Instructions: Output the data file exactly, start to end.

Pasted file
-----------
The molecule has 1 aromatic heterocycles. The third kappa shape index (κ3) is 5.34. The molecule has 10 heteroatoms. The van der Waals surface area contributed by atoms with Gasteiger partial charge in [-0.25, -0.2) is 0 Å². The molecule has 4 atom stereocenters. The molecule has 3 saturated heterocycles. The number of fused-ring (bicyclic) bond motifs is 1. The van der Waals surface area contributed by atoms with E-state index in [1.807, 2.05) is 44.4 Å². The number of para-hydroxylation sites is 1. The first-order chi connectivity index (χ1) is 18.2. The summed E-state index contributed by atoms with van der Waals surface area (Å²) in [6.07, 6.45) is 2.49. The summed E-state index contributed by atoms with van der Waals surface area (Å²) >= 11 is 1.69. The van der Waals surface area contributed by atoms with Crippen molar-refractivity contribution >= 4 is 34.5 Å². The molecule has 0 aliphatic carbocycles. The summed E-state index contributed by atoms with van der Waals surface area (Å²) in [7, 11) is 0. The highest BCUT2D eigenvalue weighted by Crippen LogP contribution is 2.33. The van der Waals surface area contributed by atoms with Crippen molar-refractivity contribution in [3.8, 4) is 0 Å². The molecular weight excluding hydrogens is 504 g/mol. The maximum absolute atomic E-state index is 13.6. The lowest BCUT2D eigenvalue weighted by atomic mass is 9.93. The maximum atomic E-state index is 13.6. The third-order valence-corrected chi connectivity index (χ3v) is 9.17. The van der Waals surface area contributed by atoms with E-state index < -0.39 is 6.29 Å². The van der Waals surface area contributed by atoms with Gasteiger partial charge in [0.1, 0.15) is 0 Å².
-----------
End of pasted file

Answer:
The molecule has 1 aromatic heterocycles. The third kappa shape index (κ3) is 5.34. The molecule has 10 heteroatoms. The van der Waals surface area contributed by atoms with Gasteiger partial charge in [-0.25, -0.2) is 0 Å². The molecule has 4 atom stereocenters. The molecule has 3 saturated heterocycles. The number of fused-ring (bicyclic) bond motifs is 1. The van der Waals surface area contributed by atoms with E-state index in [1.807, 2.05) is 44.4 Å². The number of para-hydroxylation sites is 1. The first-order chi connectivity index (χ1) is 18.2. The summed E-state index contributed by atoms with van der Waals surface area (Å²) in [6.07, 6.45) is 2.49. The summed E-state index contributed by atoms with van der Waals surface area (Å²) >= 11 is 1.69. The van der Waals surface area contributed by atoms with Crippen molar-refractivity contribution >= 4 is 34.5 Å². The molecule has 0 aliphatic carbocycles. The summed E-state index contributed by atoms with van der Waals surface area (Å²) in [7, 11) is 0. The highest BCUT2D eigenvalue weighted by Crippen LogP contribution is 2.33. The van der Waals surface area contributed by atoms with Crippen molar-refractivity contribution in [3.8, 4) is 0 Å². The molecular weight excluding hydrogens is 504 g/mol. The maximum absolute atomic E-state index is 13.6. The lowest BCUT2D eigenvalue weighted by atomic mass is 9.93. The maximum atomic E-state index is 13.6. The third-order valence-corrected chi connectivity index (χ3v) is 9.17. The van der Waals surface area contributed by atoms with E-state index < -0.39 is 6.29 Å². The van der Waals surface area contributed by atoms with Gasteiger partial charge in [0.1, 0.15) is 0 Å².